3 December 2015
The Cobra Collective, of which I am a member, seeks to empower marginalised communities by helping them to identify, record and promote community-owned solutions to social and environmental challenges around the world. Specifically, the team's role is to act as facilitators by providing support to identify successful solutions and creating the conditions for them to flourish. Our training, research and implementation work with community organisations, NGOs, international agencies and policymakers supports the enhancement of social justice and ecological sustainability.
Several members of the collective have worked in community development across the world for more than 20 years, and as a group we have expertise in community engagement, visual techniques and environmental management. Most recently we were involved in Project Cobra, an EU-funded 3½ year project based in Guyana, Brazil, Colombia, Venezuela, Suriname, and French Guiana which was successfully completed in February 2015.
Community-owned solutions are practices which have arisen in response to one – or more – challenges and contribute to the community’s well-being both in the present and the future. They are born, developed and successfully implemented within the community, by the community, and without major influence from external stakeholders. In general, they are characterised by:
Community-owned solutions offer a source of inspiration and practical action for both Indigenous and non-Indigenous communities to preserve multiple benefits. These benefits include – without being limited to – reduction of emissions, conservation of biodiversity and water resources, improved food security, regulation of regional climate and maintaining cultural heritage.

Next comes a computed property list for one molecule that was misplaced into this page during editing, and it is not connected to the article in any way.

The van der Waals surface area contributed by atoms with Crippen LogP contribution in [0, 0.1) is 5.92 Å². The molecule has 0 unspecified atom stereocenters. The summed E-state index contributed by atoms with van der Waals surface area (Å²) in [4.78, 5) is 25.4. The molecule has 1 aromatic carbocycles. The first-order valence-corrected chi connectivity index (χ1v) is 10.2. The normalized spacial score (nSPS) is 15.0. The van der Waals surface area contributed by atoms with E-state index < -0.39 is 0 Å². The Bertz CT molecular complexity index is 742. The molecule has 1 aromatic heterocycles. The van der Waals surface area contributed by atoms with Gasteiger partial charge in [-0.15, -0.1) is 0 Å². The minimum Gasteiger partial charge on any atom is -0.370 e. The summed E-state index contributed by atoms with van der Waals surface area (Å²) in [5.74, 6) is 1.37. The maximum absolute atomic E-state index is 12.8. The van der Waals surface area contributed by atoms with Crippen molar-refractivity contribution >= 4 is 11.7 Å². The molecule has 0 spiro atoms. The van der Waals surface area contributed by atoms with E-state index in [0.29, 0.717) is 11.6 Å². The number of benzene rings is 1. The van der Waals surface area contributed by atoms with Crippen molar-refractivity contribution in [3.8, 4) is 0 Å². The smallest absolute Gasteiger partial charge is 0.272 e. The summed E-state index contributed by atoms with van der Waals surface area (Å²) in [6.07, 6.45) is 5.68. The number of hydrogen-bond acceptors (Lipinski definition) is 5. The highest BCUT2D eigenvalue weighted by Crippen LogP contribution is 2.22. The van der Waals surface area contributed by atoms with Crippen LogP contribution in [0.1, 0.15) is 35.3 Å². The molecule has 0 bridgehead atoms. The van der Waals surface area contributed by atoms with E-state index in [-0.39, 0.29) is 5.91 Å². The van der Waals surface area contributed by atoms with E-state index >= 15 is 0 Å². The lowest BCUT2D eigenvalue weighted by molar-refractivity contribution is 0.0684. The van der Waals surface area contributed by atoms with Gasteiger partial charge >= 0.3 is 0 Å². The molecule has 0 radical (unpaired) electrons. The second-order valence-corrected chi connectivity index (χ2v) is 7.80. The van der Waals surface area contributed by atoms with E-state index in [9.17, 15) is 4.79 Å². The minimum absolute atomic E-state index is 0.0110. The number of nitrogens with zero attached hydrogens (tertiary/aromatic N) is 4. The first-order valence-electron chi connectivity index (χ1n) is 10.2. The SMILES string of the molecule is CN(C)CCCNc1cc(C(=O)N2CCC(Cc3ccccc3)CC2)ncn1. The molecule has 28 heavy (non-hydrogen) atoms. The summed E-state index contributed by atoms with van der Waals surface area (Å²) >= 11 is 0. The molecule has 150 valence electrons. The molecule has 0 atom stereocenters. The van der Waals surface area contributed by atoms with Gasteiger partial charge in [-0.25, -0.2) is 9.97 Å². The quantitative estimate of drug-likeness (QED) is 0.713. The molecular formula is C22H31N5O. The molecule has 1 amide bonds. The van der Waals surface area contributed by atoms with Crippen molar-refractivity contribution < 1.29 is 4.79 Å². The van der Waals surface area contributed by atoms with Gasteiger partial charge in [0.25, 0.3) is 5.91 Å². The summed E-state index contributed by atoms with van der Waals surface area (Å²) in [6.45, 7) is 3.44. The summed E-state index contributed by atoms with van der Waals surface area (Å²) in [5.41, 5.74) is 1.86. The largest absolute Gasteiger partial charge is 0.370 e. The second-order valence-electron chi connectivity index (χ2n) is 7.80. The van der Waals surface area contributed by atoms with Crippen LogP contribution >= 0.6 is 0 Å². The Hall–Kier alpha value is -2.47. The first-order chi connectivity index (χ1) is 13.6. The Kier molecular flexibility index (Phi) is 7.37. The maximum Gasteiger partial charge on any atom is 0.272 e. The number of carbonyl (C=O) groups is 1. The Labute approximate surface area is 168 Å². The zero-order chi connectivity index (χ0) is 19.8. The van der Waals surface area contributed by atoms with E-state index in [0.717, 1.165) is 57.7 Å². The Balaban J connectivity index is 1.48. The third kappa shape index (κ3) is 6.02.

In addition, highly marginalised groups such as Indigenous peoples are generally represented as 'poor', 'backwards' and 'requiring help'. This deficit model all-too often prevails at every level of policy- and decision-making, meaning that government and market-led approaches to sustainable development are generally designed by external 'experts'. As a result, many policies propose generic, blueprint solutions that can undermine local solutions that already exist.
The Cobra Collective's work so far has shown that Indigenous peoples and other marginalised groups are a source of inspiration, and have multiple solutions for adapting to current and emerging challenges. However, the global community can only learn from these solutions when highly marginalised groups are adequately and authentically represented in all levels of decision-making.
Andrea Berardi is a lecturer in Environmental Systems in the OU’s Department of Engineering and Innovation. You can follow Andrea's research and campaigns on Facebook and Twitter. This post is adapted from one originally published on the Cobra Collective blog and we are grateful for their permission to reproduce it. Read original article.
To find out more about our work, or to discuss a potential project, please contact:
International Development Research Office
Faculty of Arts and Social Sciences
The Open University
T: +44 (0)1908 858502